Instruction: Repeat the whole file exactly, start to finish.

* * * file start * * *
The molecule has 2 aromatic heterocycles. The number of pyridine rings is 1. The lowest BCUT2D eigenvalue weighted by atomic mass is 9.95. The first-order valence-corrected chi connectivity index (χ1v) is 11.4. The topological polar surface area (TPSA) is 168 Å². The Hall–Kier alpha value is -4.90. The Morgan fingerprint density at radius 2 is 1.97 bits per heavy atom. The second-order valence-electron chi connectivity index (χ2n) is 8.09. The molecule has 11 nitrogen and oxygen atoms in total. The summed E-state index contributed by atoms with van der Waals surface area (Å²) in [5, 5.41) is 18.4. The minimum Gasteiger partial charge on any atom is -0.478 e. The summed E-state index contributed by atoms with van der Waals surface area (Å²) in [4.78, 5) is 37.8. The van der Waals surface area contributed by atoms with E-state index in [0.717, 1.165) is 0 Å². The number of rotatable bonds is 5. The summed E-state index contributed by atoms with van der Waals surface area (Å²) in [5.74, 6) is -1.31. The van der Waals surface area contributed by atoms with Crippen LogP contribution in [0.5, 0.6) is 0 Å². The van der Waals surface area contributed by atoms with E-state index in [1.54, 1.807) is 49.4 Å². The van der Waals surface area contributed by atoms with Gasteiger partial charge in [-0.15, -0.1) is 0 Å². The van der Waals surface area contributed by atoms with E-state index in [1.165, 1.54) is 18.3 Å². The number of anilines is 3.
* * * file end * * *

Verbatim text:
The molecule has 2 aromatic heterocycles. The number of pyridine rings is 1. The lowest BCUT2D eigenvalue weighted by atomic mass is 9.95. The first-order valence-corrected chi connectivity index (χ1v) is 11.4. The topological polar surface area (TPSA) is 168 Å². The Hall–Kier alpha value is -4.90. The Morgan fingerprint density at radius 2 is 1.97 bits per heavy atom. The second-order valence-electron chi connectivity index (χ2n) is 8.09. The molecule has 11 nitrogen and oxygen atoms in total. The summed E-state index contributed by atoms with van der Waals surface area (Å²) in [5, 5.41) is 18.4. The minimum Gasteiger partial charge on any atom is -0.478 e. The summed E-state index contributed by atoms with van der Waals surface area (Å²) in [4.78, 5) is 37.8. The van der Waals surface area contributed by atoms with E-state index in [0.717, 1.165) is 0 Å². The number of rotatable bonds is 5. The summed E-state index contributed by atoms with van der Waals surface area (Å²) in [5.74, 6) is -1.31. The van der Waals surface area contributed by atoms with Crippen LogP contribution in [0.5, 0.6) is 0 Å². The van der Waals surface area contributed by atoms with E-state index in [1.54, 1.807) is 49.4 Å². The van der Waals surface area contributed by atoms with Gasteiger partial charge in [-0.15, -0.1) is 0 Å². The van der Waals surface area contributed by atoms with E-state index in [1.165, 1.54) is 18.3 Å². The number of anilines is 3.